This article deals with maintenance under Hindu Marriage Act and several Personal Laws. This article will talk about how maintenance is a concept in current scenario and how it evolved over a period of time. Moreover, this article will further talk about provisions governing maintenance of wife and children. In the later stage, the paper will also cover the procedure required to avail the maintenance, the documents in need, etc. Also, there will be a comparison between the provisions given in Hindu laws with provisions under Muslim laws. This article will finally provide conclusions &suggestions which will further help to strengthen the maintenance laws and procedure even further.
The provisions & concept of maintenance objects at putting the wife back to the same situation of comfort as she was during the existence of her marriage. There is no sum fixed of maintenance that the husband is liable to pay to his wife, and it is upon the discretion of a family court to decide the sum of maintenance that has to be paid by husband either on monthly or in lump sum. The concept of maintenance was originated to check whether one spouse is independent or not and if not, the other spouse should help her/him economically in order to make their living condition better.The income statement, property and earning capacity of a non-applicant is considered while giving maintenance as in no case maintenance is given beyond the earning capacity of a non-applicant. The very basics of maintenance was also originated from the joint families where every member of the family which includes legal relations as well as courtesan, illegitimate children were taken care of by the family.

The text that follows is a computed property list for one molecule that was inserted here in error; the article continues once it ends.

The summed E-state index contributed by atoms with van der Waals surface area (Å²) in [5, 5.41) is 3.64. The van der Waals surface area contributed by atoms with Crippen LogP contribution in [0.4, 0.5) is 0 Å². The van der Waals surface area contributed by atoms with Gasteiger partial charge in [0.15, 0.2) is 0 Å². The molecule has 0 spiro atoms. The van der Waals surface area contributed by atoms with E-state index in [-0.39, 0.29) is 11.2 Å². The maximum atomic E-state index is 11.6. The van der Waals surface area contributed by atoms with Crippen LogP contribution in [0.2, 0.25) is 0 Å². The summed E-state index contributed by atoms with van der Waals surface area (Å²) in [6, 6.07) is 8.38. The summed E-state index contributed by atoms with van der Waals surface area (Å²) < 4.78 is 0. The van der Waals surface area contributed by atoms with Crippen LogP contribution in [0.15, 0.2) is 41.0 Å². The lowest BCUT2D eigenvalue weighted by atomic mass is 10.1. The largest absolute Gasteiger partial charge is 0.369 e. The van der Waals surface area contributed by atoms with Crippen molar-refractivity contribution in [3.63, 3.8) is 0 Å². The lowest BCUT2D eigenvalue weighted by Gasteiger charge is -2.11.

Right to claim maintenance is a right which is recognized under different laws in India. Wife, children, aged parents must obtain some subsistence to survive. In India, Government tries to solve the issue by way of certain Acts & provisions passed in the legislature. Statutory enactments of these laws try to solve the issue for reducing the hardships of dependent wife, children and old parents who are unable to maintain themselves, obviously, for the reason that they have no source of income of their own.
Principles and Acts governing maintenance
Joint family has been a significant feature of the Hindu society since Vedic ages. In a joint family, it is the duty of the male members to earn money and provide for the needs of other members of family such as women, children, and aged parents. In Manu, it has been said that wife, children, and old parents must be cared for even by doing a hundred misdeeds. Since in the social platform of Hindu society the joint family looms large, the law of maintenance has a special essence in Hindu law. All members of a family, whatever be their living status and whatever be their age, are entitled to maintenance. Hindu law recognizes that a Hindu male has a personal obligation to maintain certain near relatives, such as wife, children, and aged parents. Thus husband has a direct responsibility to maintain his wife. In current system of law, the obligation exists even after the dissolution of marriage. Thus, a wife has the right to maintenance when:
- The wife lives with her husband.
- Then the wife lives separate from her husband, and
- The wife lives separate under a decree of the court or when is dissolved.